Estimation of E. coli Concentrations from Failing On-Site Wastewater Treatment Facilities (OWTS) Using GIS
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Failing Onsite Wastewater Treatment Systems (OWTSs) have been identified as a significant threat to water quality, discharging significant amounts of inadequately treated sewage effluents. When developing a Watershed Protection Plan (WPP), OWTS has often been difficult to assess due to technological, institutional and economic constraints. In Texas, contamination from bacterial pathogens is the primary source in water quality concern. According to the 2012 Texas Water Quality Inventory, the Dickinson Bayou watershed is listed as “impaired”, due to bacteria. Since the bacterial levels in this watershed are not meeting the State’s recreation standards, actions are needed to improve the water quality. Poorly designed and maintained OWTS, along with inappropriate site characterization are major contributors of the bacteria in this watershed. The majority of the OWTS located in Dickinson Bayou are located in poorly drained soils increasing the likelihood of contaminated runoff into the surface waters. A prediction tool was developed using Geographic Information System (GIS) to assess failing OWTS and the potential E. coli contamination to surface waters. This tool will help identify different parameters affecting E. coli concentration in streams, which include: rainfall conditions, spatial connections of OWTS to stream network, age of the OWTS, and the failure rate of the OWTS. A spatially-explicit algorithm was developed to estimate E. coli concentrations in watersheds resulting from failing OWTS, and implemented using ArcGIS 10. Spatial analysis of accumulated E. coli concentrations in streams was made possible by GIS. The algorithm was automated using python programming language, ArcPy, to simulate E. coli concentrations in surface waters in a coastal Texas watershed for different rainfall conditions. This automated tool simulated potential E. coli loads and concentrations from failing OWTS across the Dickinson Bayou watershed in Texas. The tool was validated using observed runoff data in the Dickinson Bayou watershed. The highest potential E. coli loads were identified and the areas of concern were highlighted to more effectively apply Best Management Practices (BMPs). Results concluded that precipitation played a significant role in routing the E. coli loads to streams in the watershed. The potential E. coli concentration in streams decreased with increasing rainfall amount. Also, the simulation results showed the number of household size and the number of OWTS plays a major role in E. coli contribution in the watershed. The age of the OWTS and the hydrologic connectivity of those failing systems should be considered while simulating the E. coli concentrations in the stream. Regulators, planners, and watershed managers to make timely management decisions can use results from this automated tool.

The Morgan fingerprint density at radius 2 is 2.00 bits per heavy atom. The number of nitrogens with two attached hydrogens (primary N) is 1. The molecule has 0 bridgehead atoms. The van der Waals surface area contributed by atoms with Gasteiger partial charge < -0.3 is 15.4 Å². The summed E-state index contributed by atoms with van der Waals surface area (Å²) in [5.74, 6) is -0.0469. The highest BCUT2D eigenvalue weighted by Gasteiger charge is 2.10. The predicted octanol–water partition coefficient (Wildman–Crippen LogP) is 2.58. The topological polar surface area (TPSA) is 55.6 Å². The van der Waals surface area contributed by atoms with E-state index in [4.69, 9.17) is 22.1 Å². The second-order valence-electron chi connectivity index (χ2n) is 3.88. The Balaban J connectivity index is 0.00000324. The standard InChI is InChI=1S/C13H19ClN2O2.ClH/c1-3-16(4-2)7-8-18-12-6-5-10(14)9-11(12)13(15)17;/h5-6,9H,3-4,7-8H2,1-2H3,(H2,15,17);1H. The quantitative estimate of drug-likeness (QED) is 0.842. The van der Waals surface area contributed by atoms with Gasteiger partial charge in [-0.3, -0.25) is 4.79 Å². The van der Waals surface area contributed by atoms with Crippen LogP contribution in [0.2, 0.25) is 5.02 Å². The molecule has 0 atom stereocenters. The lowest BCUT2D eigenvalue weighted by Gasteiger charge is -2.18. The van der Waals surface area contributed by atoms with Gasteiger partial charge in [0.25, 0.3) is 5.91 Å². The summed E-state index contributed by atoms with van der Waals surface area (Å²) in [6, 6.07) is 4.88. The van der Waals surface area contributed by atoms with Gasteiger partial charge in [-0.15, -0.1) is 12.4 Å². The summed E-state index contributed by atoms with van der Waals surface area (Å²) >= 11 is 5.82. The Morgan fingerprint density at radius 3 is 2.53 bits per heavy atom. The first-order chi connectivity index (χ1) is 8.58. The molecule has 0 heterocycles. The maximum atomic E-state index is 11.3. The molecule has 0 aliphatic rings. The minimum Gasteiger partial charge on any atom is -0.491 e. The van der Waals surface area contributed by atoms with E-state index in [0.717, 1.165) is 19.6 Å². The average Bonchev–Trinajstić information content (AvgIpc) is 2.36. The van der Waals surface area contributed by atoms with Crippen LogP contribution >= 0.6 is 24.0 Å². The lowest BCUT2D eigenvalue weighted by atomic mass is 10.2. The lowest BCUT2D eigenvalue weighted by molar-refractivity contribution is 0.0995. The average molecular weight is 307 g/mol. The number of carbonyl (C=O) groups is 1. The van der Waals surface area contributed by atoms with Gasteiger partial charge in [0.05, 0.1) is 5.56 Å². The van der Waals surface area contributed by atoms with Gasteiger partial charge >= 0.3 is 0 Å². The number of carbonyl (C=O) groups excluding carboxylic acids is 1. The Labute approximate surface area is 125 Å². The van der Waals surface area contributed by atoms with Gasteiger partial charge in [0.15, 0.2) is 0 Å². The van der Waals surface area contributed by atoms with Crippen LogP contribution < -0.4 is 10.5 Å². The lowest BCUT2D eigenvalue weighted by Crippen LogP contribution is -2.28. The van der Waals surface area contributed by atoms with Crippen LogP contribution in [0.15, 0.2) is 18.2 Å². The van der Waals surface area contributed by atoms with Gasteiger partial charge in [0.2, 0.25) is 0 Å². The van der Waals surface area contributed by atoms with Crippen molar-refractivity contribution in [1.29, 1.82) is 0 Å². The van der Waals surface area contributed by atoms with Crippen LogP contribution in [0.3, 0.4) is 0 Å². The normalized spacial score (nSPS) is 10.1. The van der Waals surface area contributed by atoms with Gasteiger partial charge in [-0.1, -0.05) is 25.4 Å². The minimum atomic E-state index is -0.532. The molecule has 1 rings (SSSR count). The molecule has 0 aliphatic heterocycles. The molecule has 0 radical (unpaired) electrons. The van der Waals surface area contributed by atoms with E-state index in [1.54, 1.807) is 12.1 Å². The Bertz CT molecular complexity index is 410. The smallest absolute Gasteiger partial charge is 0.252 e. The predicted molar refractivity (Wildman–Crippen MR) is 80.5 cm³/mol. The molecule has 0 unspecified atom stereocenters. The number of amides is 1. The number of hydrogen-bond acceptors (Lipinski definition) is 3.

Virani, Afreen Shiraz (2014). Estimation of E. coli Concentrations from Failing On-Site Wastewater Treatment Facilities (OWTS) Using GIS. Master's thesis, Texas A & M University. Available electronically from